This is the only definition the term "court-packing" has -- a president attempting to get his own way by unconventional ways, or by enlarging a court beyond its previous membership to tip its balance in his favor. What President Obama is doing simply does not fit this definition at all. Yes, Obama is going to nominate judges he approves of -- but that's his job, as defined by the Constitution. The court's membership is supposed to be eleven. There are only eight judges currently on the court -- four nominated by Republicans and four nominated by Democrats. Yes, this is going to mean that if the Senate approves his nominees, the court will tilt 7-4 toward the Democrats. But that is exactly what is supposed to happen. Winning presidential elections has consequences, and this is one of them. Any Republican who thinks this is unfair should consider that 15 of the last 19 nominees to this court have been made by Republican presidents. That's 15-4, or if Obama gets his nominees through, it will still be 15-7 in favor of Republicans. That's the way it goes, folks.

Not only is President Obama not "packing" the court, in fact the ones who are guilty of attempting to tamper with the court's makeup are the same people who are casually tossing around the "court-packing" charge. Republicans have come up with their own scheme -- just let the court stay at eight judges and get rid of the other three seats on it. Their reasoning (if you can call it that) is that the D.C. Circuit Court of Appeals has "less of a caseload" than other circuit courts, so they must not need so many judges. This ignores the fact that the cases they do get are (as mentioned) the ones heading for the Supreme Court -- which means they're a lot more complex than the cases other circuit courts routinely handle. The Republicans' ulterior motive is pretty plain to see: freeze the court at a 4-4 balance, so it won't rule the way they don't like.

This is not "court-packing," but it is just as blatant an attempt at court-tampering as what Roosevelt attempted, in fact. Call it "court-unpacking," perhaps. What makes the entire thing laughably ironic is that Republicans are trying the old "hit the other side with charges that they're doing what you're attempting" spin. So far, it doesn't look like it's working. Their real goals are so nakedly transparent that it's pretty easy to see what's going on. The entire thing is nothing more than a Republican temper tantrum over the fact that they lost the presidential election last year.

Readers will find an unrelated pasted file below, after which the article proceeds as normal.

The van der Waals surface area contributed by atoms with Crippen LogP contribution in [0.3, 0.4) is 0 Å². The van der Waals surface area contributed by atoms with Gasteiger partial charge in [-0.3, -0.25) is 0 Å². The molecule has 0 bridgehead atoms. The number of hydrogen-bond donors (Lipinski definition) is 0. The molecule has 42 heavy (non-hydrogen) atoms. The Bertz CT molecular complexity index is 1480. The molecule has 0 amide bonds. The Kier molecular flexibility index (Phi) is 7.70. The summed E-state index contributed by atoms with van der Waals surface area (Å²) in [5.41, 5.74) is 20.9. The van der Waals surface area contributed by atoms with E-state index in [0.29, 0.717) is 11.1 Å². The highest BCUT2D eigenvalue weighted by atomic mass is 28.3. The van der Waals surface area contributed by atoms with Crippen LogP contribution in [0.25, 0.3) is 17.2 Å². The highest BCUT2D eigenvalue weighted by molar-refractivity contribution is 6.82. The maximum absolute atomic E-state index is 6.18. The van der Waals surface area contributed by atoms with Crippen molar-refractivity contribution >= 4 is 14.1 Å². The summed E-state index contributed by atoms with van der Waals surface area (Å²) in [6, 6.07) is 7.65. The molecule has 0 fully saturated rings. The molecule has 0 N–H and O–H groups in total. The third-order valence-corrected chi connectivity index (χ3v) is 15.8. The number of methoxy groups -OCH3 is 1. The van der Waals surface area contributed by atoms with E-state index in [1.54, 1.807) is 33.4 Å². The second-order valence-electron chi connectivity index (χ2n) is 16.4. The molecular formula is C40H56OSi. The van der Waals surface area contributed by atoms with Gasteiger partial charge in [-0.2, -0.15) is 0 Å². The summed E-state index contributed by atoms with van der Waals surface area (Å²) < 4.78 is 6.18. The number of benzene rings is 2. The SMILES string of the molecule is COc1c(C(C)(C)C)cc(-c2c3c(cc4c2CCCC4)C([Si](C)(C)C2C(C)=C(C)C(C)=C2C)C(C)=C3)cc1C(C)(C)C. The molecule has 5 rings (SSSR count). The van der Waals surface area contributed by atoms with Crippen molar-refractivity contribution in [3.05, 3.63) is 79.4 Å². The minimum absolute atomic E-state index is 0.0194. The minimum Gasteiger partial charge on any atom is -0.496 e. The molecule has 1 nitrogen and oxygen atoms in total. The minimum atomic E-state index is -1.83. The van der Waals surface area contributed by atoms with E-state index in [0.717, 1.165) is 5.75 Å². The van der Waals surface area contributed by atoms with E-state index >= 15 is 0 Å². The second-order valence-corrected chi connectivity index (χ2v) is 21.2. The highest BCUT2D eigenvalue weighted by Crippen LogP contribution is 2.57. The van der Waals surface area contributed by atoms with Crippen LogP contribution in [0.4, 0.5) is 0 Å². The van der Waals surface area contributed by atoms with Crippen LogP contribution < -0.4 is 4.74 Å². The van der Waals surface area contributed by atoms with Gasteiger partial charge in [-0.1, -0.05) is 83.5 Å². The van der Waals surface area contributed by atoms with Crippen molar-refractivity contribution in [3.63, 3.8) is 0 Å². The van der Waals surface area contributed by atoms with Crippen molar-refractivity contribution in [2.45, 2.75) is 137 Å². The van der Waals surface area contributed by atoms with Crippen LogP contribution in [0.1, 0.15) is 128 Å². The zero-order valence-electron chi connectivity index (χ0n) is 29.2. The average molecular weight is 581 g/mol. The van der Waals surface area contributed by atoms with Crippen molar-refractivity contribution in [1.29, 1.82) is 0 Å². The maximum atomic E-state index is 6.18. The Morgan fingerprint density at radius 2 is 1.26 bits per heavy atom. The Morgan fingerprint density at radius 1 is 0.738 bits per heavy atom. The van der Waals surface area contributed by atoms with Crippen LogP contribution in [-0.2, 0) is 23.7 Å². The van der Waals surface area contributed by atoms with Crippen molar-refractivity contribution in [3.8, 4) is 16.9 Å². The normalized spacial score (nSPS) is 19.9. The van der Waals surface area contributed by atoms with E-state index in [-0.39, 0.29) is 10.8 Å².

This is flying below most people's radar, for the moment. But it could become an enormous battle in July. Senate Majority Leader Harry Reid is indicating that -- after the Senate debates immigration reform next month -- they're going to be moving on to presidential nominations. If the Republicans continue their solid stonewall of obstruction on such nominees, Reid is already threatening to use the "nuclear option" to change the filibuster rules. This is a subject for another day, however. For now, all you need to know is that the only possible proper response to any Republican attempting the "Obama's court-packing" spin is to laugh loudly and rudely in his or her face. One party is indeed attempting to meddle and interfere with judicial appointments and the balance of power on an important court, but it is not President Obama's Democrats who are doing so.

-- Chris Weigant


Follow Chris on Twitter: @ChrisWeigant


One Comment on “From The Archives -- Unpacking The Court”

  1. [1] 
    Michale wrote:

    Following my usual pattern of treating Archive Commentaries as open topics and getting away from my normal topic of the month (at least for a moment.. :D), let me post this for ya'alls edification and enjoyment..

    Slaves of the Internet, Unite!

    CW, I think you especially would get a kick out of this.. :D

    I would also be particularly interested in your thoughts..

    Speaking of my own personal experiences in this area, it can all be summed up in a T-Shirt I sometimes wear when I am in a particularly foul mood..

    NO. I will NOT fix your computer for free.